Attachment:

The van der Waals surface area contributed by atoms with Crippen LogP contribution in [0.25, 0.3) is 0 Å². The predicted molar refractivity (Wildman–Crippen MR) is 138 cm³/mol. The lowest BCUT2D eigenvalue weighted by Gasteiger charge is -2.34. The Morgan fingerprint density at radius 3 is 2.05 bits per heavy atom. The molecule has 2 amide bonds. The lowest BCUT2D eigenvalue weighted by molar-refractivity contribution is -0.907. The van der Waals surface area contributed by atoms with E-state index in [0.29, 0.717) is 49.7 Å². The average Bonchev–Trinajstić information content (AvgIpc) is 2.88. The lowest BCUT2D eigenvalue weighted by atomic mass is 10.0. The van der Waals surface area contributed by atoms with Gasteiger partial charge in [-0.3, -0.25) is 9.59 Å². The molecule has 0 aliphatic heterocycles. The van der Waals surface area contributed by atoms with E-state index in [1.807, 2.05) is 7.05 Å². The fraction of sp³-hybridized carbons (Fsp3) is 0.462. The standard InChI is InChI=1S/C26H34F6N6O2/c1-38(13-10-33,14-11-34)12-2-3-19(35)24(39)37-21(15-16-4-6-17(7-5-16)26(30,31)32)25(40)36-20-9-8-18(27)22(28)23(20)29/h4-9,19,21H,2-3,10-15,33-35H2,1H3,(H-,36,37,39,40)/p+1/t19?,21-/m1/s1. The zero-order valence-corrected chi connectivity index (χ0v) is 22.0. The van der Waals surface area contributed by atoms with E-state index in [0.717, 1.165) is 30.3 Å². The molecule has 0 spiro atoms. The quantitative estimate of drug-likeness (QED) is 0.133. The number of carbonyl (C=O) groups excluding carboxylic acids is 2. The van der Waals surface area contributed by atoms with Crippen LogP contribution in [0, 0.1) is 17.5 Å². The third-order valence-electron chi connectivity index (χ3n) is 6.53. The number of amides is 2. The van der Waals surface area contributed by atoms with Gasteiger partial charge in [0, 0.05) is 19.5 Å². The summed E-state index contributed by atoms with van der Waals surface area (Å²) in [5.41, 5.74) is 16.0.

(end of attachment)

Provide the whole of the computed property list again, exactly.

The van der Waals surface area contributed by atoms with Crippen LogP contribution in [0.25, 0.3) is 0 Å². The predicted molar refractivity (Wildman–Crippen MR) is 138 cm³/mol. The lowest BCUT2D eigenvalue weighted by Gasteiger charge is -2.34. The Morgan fingerprint density at radius 3 is 2.05 bits per heavy atom. The molecule has 2 amide bonds. The lowest BCUT2D eigenvalue weighted by molar-refractivity contribution is -0.907. The van der Waals surface area contributed by atoms with E-state index in [0.29, 0.717) is 49.7 Å². The average Bonchev–Trinajstić information content (AvgIpc) is 2.88. The lowest BCUT2D eigenvalue weighted by atomic mass is 10.0. The van der Waals surface area contributed by atoms with Gasteiger partial charge in [-0.3, -0.25) is 9.59 Å². The molecule has 0 aliphatic heterocycles. The van der Waals surface area contributed by atoms with E-state index in [1.807, 2.05) is 7.05 Å². The fraction of sp³-hybridized carbons (Fsp3) is 0.462. The standard InChI is InChI=1S/C26H34F6N6O2/c1-38(13-10-33,14-11-34)12-2-3-19(35)24(39)37-21(15-16-4-6-17(7-5-16)26(30,31)32)25(40)36-20-9-8-18(27)22(28)23(20)29/h4-9,19,21H,2-3,10-15,33-35H2,1H3,(H-,36,37,39,40)/p+1/t19?,21-/m1/s1. The zero-order valence-corrected chi connectivity index (χ0v) is 22.0. The van der Waals surface area contributed by atoms with E-state index in [0.717, 1.165) is 30.3 Å². The molecule has 0 spiro atoms. The quantitative estimate of drug-likeness (QED) is 0.133. The number of carbonyl (C=O) groups excluding carboxylic acids is 2. The van der Waals surface area contributed by atoms with Crippen LogP contribution in [0, 0.1) is 17.5 Å². The third-order valence-electron chi connectivity index (χ3n) is 6.53. The number of amides is 2. The van der Waals surface area contributed by atoms with Gasteiger partial charge in [0, 0.05) is 19.5 Å². The summed E-state index contributed by atoms with van der Waals surface area (Å²) in [5.41, 5.74) is 16.0.